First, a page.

Tripwire Reviews Dark Knight Returns: The Golden Child

Tripwire Reviews Dark Knight Returns: The Golden Child

Diminishing Return To The World Of Miller’s Dark Knight

Tripwire’s contributing writer Laurence Boyce takes a look at DC’s Dark Knight Returns: The Golden Child now out in hardcover…

Dark Knight Returns: The Golden Child (Deluxe Edition)
Published by DC Black Label
Writer: Frank Miller
Artist: Rafael Grampá

The Dark Knight III: The Master Race was something of a mixed bag when it was released a few years ago. While definitely a step up from The Dark Knight Strikes Again – the often garish and messy  first sequel to Frank Miller’s seminal 1986 graphic novel – it’s ambitious scope and story was somewhat hampered by over-indulgence and an ending that removed much of the bite of the original. The Golden Child, a one-shot spin off of DKIII, also suffers from an uneven tone where satire, traditional comic book tropes and a re-interpretation of popular comic book mythology all meet.

After the events of DKIII, Lara Kent is still a cynical and angry person but learning to live amongst humans. Carrie Kelley is proving a worthy successor to Bruce Wayne, picking up the Bat mantle and fighting crime in her own unique style. When an election of a governor – looking suspiciously like an orange coloured and soon to be former US President – sparks riots, Batwoman and her acolytes are there to quell the disorder with extreme prejudice.  But it seems that a certain grinning and white faced criminal is behind the scenes and trying to ensure that the society becomes even more out of control. And pulling his strings is the awesome Darkseid who is on Earth for a very different reason. He is there not only for Lara but also for Jonathan Kent – her brother and the son of Superman. With ‘The Golden Child’ possessing a power the universe has not seen the like of before, the elder god wants the Kents to join him and rule all of creation.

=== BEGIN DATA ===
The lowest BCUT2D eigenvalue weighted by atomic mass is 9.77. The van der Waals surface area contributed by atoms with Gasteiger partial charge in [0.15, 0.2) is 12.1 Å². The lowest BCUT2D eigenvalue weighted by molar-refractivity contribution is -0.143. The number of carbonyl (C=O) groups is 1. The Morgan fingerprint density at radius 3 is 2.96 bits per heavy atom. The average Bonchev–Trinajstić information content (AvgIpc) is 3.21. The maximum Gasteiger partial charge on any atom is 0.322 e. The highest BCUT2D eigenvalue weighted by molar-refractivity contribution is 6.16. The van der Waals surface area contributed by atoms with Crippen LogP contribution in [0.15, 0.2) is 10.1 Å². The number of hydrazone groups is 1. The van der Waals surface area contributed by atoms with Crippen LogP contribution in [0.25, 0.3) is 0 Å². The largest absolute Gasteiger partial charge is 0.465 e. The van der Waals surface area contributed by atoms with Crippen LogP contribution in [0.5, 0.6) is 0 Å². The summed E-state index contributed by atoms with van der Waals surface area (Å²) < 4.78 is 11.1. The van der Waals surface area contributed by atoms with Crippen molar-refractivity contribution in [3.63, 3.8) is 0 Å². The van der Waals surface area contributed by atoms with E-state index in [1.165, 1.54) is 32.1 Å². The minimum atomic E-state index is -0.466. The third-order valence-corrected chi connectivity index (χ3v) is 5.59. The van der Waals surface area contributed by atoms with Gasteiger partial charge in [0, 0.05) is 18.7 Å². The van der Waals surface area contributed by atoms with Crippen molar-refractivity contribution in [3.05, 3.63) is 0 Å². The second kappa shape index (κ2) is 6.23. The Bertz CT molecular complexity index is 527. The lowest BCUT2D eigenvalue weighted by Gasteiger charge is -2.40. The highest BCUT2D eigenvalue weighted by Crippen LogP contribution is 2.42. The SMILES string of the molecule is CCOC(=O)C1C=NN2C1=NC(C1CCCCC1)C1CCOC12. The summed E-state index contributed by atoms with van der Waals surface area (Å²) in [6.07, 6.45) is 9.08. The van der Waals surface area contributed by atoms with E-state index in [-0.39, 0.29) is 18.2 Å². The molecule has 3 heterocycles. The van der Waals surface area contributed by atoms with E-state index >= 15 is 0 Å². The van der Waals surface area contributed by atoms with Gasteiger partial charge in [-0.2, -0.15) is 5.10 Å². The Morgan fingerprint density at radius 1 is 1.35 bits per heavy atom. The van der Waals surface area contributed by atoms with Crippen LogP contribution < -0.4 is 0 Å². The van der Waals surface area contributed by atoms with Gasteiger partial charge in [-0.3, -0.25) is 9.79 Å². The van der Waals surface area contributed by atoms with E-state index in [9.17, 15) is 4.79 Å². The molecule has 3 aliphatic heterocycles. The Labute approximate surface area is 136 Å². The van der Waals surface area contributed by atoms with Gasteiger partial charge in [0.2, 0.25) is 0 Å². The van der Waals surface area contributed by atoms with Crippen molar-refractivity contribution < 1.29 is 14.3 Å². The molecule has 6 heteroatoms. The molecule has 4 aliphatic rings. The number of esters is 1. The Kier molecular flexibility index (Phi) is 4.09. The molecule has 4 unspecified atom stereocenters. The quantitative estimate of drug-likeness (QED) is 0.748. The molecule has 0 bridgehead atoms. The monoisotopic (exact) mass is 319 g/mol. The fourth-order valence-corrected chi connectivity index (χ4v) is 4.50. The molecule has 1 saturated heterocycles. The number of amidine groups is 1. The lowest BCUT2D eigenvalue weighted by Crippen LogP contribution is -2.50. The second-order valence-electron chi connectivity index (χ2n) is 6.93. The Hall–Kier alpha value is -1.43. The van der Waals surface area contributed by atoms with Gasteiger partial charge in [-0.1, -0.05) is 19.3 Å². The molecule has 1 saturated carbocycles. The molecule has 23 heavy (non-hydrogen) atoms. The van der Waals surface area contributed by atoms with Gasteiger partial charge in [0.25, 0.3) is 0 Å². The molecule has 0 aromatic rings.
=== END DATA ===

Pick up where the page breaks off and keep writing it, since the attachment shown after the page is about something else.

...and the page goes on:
As with much of Miller’s work, Dark Knight Returns: The Golden Child is about as subtle as a brick to the face. The political satire – with Trump satirised in much the same way as Reagan was in TDKR – is done in broad strokes as is the attacks on society (though the more overt right wing elements of much of Miller’s work are toned down here). The violent set pieces are bombastic, world shattering and over the top (especially the final showdown with Darkseid) and have a visceral impact. But there is little room for subtlety here. The Joker – brought back to life with no explanation, which rather blunts his elegantly devious demise in TDKR – is little more than a goon with a gun, lacking the style, lascivious sexuality and terrifying panache of his previous Miller interpretation. Darkseid is more interesting though the finer points of his plan – including why he need to team up with The Joker – are unclear to say the least.

More fruitful are the explorations of a new generation of superheroes. With only a cameo from Clark Kent and only mentions of Bruce Wayne it is Lara, Carrie and Jonathan who are brought to the fore. Both Lara and Cara are interesting extensions of their characters from the DK mythos. Lara is brooding and angry yet tentatively poised on the side of good. Carrie had evolved from the teenager of TDKR into a confident and powerful inheritor of the ‘Bat’ identity who both follows and expands upon the teachings of her mentor. The wild card is Jonathan Kent, a being of almost unimaginable power whose massive power is tempered by the values taught to him by his father. Indeed, if there’s anything to take away from The Golden Child, it is a paean to the ultimate morality of humanity despite our tendency to get dragged down by our baser instincts.

Grampá’s art mirrors that of Miller and past entries in the DK series, with a slightly rough and scratchy feel that gives everything a sense of sharp grittiness as well as an undeniable and kinetic energy. The art straddles the line between realism and absurdity, with Jonathan Kent in particular looking more like a Manga character, all wide eyes and big head (though, in the ancillary material, Grampá says he looks more like Liam Gallagher.)

This deluxe edition comes with the usual sketches and notes from Grampá which provides some interesting insight into the creative process. There are also the usual covers and – while it doesn’t go into great details – the controversial ‘Molotov Cocktail Throwing’ cover (in which some Chinese thought signified support for Hong Kong protestors) is also on offer here.

Dark Knight Returns: The Golden Child is a rather slight addition to Miller’s Dark Knight universe but has enough moments of interest for it to be a worthwhile read.

Dark Knight Returns: The Golden Child is published by DC Black Label and is priced at £14.99

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Dark Knight Returns: The Golden Child by Frank Miller and Rafael Grampa
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